Scones I have known – no.2

If I were to say to you the words ‘cheese scone’ you might think to yourself ‘Ah yes, I can imagine the sort of thing she means: a scone with cheese in it.’

You’d be quite right, but the scone featured in this post is not just any old scone with cheese in it. The cheese it featured was the locally produced ‘Anster’ variety, which was incorporated alongside other interesting ingredients, such as mustard seeds.

I was fortunate enough to consume this delectable item on the 30th of January 2013 at the Buttercup Cafe in Fife, part of the St Andrew’s Farmhouse Cheese Company.

I remember the occasion well. It was a cold sunny winter’s day and I opted for a bowl of deliciously chunky tomato and vegetable soup, served with a cheese scone. The scone looked tempting and my hopes were high.

When I sank my teeth into its flavoursome fluffiness I was almost overwhelmed by the completeness of the experience. Everything about it exceeded my expectations. I really don’t know when I’ve had a better cheese scone.

OLYMPUS DIGITAL CAMERA

Scones I have known – no.2: cheese, Buttercup Cafe, 30 January 2013

Advertisements

25 thoughts on “Scones I have known – no.2

  1. Oh my God Lorna my mouth watering as I speak . I adore cheese scones . In fact I think I prefer them to sweet ones and with with a chunky tomato and vegetable soup mmm that’s on my menue this week.
    Yesterday my husband and myself were invited to a new and lovely friend for lunch . She lives in an adorable cottage in West Wales , near where I live , but she lives near a ford with her own wood and everything . For lunch she served homemade tomato and red pepper soup with homemade bread roll , then a homemade chocolate and blueberry pudding …we thought we’d died and gone to heaven . Do you want to come on my adventure next time lol
    Cherryx

  2. I could go one of these bad boys right now. In my humble opinion there is no finer scone than a really good cheese scone. That being said I feel duty bound to try other kinds from time to time purely to ascertain that my hypothesis still stands.

  3. Gosh that sounds good. I would happily eat something like that for my lunch today! The place is laden with fog, and absolutely freezing.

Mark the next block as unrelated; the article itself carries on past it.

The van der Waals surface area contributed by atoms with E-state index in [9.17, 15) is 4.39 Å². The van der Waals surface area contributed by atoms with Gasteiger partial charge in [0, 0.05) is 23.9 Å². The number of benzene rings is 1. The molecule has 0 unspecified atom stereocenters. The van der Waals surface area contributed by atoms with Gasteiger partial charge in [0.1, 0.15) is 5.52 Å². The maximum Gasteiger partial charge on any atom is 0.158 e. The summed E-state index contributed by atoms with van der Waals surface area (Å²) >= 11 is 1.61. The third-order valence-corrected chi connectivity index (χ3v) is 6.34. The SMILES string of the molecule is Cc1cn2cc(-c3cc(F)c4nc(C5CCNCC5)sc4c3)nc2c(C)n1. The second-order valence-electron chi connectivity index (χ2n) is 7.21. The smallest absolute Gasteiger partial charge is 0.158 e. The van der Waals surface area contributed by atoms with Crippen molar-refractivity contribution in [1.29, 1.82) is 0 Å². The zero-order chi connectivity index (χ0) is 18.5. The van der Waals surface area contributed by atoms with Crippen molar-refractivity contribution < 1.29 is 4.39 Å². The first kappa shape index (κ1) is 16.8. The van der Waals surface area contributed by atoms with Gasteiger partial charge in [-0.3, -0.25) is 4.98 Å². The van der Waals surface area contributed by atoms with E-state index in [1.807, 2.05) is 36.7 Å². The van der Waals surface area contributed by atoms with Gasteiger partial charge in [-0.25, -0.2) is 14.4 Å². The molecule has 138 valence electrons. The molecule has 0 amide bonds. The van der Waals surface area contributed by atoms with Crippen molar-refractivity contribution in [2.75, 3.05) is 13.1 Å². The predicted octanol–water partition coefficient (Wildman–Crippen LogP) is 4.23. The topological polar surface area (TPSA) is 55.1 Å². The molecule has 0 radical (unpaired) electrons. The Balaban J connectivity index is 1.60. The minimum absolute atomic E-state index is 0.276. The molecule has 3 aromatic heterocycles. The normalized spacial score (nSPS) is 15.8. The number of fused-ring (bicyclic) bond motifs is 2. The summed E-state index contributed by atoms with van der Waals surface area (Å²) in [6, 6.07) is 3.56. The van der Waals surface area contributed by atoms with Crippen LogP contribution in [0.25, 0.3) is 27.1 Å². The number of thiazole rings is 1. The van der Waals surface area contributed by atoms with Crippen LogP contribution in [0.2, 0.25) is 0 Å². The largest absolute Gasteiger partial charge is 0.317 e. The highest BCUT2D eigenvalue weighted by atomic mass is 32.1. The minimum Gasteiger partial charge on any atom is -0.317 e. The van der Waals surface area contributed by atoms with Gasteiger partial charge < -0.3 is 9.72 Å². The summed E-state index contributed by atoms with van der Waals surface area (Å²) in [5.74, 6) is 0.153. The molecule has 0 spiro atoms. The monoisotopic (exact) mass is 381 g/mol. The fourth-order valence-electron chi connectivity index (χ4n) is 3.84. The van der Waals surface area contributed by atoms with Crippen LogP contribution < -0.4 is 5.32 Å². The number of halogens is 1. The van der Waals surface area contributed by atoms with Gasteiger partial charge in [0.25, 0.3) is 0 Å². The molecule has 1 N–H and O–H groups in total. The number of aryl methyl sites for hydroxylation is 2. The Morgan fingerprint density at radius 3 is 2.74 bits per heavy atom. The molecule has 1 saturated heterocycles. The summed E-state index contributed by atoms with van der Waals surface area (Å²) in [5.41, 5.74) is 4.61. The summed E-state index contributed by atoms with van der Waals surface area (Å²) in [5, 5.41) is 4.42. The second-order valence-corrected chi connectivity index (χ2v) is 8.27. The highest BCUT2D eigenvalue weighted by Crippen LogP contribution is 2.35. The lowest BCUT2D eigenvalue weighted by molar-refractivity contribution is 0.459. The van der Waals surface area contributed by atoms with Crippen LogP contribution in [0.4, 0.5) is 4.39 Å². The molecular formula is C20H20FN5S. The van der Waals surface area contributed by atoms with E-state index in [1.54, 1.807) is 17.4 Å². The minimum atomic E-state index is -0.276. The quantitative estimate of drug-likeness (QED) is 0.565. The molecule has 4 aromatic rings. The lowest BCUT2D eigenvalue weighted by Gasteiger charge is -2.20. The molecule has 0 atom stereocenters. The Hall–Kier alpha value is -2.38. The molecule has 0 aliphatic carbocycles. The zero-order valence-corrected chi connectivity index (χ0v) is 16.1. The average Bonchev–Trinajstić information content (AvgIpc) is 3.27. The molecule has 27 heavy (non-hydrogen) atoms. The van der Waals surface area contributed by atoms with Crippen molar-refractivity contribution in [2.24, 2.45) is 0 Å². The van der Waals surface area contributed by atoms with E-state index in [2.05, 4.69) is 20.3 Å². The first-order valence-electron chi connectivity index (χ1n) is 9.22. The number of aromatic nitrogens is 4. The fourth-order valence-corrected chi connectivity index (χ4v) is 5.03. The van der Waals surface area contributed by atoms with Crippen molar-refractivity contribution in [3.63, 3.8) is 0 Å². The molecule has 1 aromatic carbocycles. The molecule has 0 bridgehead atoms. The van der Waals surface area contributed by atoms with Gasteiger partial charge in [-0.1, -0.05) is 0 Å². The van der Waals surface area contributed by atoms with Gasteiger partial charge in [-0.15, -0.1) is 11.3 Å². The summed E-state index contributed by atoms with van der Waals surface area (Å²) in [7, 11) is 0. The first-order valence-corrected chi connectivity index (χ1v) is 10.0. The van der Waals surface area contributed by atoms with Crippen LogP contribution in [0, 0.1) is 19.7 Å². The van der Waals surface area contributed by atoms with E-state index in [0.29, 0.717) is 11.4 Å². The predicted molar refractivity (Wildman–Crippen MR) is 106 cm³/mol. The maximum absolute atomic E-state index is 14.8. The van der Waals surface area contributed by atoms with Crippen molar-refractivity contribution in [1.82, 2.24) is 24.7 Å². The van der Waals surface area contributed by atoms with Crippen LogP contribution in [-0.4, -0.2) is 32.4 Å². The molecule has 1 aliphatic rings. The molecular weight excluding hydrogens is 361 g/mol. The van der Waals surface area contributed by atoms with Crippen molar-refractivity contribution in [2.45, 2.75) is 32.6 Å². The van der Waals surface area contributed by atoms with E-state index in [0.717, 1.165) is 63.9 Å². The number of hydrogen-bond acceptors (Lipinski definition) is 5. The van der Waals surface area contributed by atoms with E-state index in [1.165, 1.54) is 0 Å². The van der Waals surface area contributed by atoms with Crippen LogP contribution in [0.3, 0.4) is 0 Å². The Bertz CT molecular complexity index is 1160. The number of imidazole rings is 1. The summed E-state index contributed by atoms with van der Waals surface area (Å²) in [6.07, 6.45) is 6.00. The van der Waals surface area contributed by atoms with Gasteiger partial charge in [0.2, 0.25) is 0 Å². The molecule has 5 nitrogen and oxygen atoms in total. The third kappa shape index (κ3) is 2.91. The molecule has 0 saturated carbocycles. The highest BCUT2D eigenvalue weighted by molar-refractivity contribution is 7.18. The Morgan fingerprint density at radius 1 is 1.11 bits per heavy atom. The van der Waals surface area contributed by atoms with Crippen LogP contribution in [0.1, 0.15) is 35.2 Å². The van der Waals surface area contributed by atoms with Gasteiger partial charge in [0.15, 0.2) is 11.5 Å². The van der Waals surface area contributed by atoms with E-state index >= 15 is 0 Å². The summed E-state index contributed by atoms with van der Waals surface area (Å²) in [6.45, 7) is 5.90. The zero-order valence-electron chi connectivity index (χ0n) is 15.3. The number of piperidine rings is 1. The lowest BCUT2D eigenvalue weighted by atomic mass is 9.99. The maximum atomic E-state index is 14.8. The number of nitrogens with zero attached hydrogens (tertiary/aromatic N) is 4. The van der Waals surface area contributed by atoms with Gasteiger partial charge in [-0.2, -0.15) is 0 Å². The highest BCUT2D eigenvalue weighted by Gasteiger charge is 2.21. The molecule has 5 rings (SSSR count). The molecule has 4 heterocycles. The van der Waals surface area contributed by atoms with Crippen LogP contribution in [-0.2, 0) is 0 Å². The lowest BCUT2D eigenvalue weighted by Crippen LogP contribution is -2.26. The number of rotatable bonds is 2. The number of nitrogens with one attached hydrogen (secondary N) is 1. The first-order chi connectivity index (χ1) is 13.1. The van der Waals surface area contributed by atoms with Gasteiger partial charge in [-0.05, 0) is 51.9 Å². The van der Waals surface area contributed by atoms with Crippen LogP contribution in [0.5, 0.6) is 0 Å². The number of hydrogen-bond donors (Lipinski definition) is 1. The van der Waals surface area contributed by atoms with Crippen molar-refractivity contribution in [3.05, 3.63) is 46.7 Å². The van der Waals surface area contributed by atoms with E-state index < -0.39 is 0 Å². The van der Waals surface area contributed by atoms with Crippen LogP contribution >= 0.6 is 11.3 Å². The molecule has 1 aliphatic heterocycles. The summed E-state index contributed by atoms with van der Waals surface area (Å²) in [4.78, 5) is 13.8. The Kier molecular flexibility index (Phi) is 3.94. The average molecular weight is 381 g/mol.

• But of course 🙂 We are colonials after all 🙂 We also love sponge cakes, pikelets (drop scones are they called there?), and all manner of other edibles. We tend to do scones with jam and cream quite a bit, but whipped rather than clotted cream. Pretty much a staple for church suppers and morning teas when I was small 🙂 Not sure when you were last here, but you should come back sometime. We have quite the cafe culture now 🙂 (meaning, amongst other things, savoury scones and soup in winter) 🙂

        • I thought it was pretty likely on the scone front, but I don’t remember seeing any during my visit. You’re quite right about pikelets, although I always thought it was ‘dropped’ scones rather than ‘drop’. I do remember going into some smashing cafes in NZ, particularly in Auckland and Napier. I have a particular memory of very good coffee and delicious muffins with gooey centres, the like of which I’d never come across before. It was 2004 that I was there and I would love to return one day. I still need to check out the south island, after all.

  4. Wow! That is one delicious looking scone. I am not a fan of savoury scones but I can say that I am sorely tempted by this one.

    • This business of biscuits and biscuit-scones is one that has been puzzling me, but I see from Christine’s comment below that this does seem to be something like an American biscuit. We call cookies biscuits so it’s all quite confusing. And yes, it is salty, rather than sweet.

  5. Now I am very hungry!!! Sounds and looks divine. (And also, just in case this is helpful, I think midnighthues is using ‘biscuit’ in the American sense, i.e. scone-like savoury baked goods served sometimes with gravy…)

    • Thank you for clearing that up Christine, I’ve been mystified about this biscuit/scone thing for a while now. I didn’t know they were served with gravy though, that’s new to me. It makes me think of dough balls, if you know what I mean by that.

Leave a Reply

Fill in your details below or click an icon to log in:

WordPress.com Logo

You are commenting using your WordPress.com account. Log Out / Change )

Twitter picture

You are commenting using your Twitter account. Log Out / Change )

Facebook photo

You are commenting using your Facebook account. Log Out / Change )

Google+ photo

You are commenting using your Google+ account. Log Out / Change )

Connecting to %s